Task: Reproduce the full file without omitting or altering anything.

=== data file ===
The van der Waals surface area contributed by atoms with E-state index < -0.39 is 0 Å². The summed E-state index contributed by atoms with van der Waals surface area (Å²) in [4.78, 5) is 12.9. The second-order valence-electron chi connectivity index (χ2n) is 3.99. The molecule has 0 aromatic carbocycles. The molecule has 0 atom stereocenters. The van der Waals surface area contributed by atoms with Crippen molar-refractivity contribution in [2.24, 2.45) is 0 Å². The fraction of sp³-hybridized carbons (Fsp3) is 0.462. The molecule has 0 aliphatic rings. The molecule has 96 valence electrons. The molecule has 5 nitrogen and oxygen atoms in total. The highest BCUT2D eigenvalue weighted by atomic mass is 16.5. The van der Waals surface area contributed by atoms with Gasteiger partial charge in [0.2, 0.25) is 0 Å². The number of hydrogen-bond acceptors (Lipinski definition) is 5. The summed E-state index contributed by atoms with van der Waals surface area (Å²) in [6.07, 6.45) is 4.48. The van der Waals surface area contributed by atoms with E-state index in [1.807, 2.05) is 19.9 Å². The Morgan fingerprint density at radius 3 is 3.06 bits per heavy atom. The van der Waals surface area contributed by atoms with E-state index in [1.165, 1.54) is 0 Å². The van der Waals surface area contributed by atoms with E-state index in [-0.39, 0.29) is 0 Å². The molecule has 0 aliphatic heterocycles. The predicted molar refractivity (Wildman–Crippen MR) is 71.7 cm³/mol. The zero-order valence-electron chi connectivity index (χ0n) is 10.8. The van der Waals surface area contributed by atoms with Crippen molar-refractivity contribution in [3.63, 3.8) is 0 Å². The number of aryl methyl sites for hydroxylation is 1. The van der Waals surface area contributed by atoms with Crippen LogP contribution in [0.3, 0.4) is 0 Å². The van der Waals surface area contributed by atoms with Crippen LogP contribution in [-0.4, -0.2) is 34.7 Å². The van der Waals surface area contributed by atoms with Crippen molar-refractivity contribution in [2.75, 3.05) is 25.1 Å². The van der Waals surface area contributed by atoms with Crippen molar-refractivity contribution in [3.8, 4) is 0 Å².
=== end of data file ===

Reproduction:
The van der Waals surface area contributed by atoms with E-state index < -0.39 is 0 Å². The summed E-state index contributed by atoms with van der Waals surface area (Å²) in [4.78, 5) is 12.9. The second-order valence-electron chi connectivity index (χ2n) is 3.99. The molecule has 0 aromatic carbocycles. The molecule has 0 atom stereocenters. The van der Waals surface area contributed by atoms with Crippen molar-refractivity contribution in [2.24, 2.45) is 0 Å². The fraction of sp³-hybridized carbons (Fsp3) is 0.462. The molecule has 0 aliphatic rings. The molecule has 96 valence electrons. The molecule has 5 nitrogen and oxygen atoms in total. The highest BCUT2D eigenvalue weighted by atomic mass is 16.5. The van der Waals surface area contributed by atoms with Gasteiger partial charge in [0.2, 0.25) is 0 Å². The number of hydrogen-bond acceptors (Lipinski definition) is 5. The summed E-state index contributed by atoms with van der Waals surface area (Å²) in [6.07, 6.45) is 4.48. The van der Waals surface area contributed by atoms with E-state index in [1.807, 2.05) is 19.9 Å². The Morgan fingerprint density at radius 3 is 3.06 bits per heavy atom. The van der Waals surface area contributed by atoms with E-state index in [1.165, 1.54) is 0 Å². The van der Waals surface area contributed by atoms with E-state index in [-0.39, 0.29) is 0 Å². The molecule has 0 aliphatic heterocycles. The predicted molar refractivity (Wildman–Crippen MR) is 71.7 cm³/mol. The zero-order valence-electron chi connectivity index (χ0n) is 10.8. The van der Waals surface area contributed by atoms with Crippen molar-refractivity contribution in [3.63, 3.8) is 0 Å². The number of aryl methyl sites for hydroxylation is 1. The van der Waals surface area contributed by atoms with Crippen LogP contribution in [0.3, 0.4) is 0 Å². The van der Waals surface area contributed by atoms with Crippen LogP contribution in [-0.4, -0.2) is 34.7 Å². The van der Waals surface area contributed by atoms with Crippen molar-refractivity contribution in [2.75, 3.05) is 25.1 Å². The van der Waals surface area contributed by atoms with Crippen molar-refractivity contribution in [3.8, 4) is 0 Å².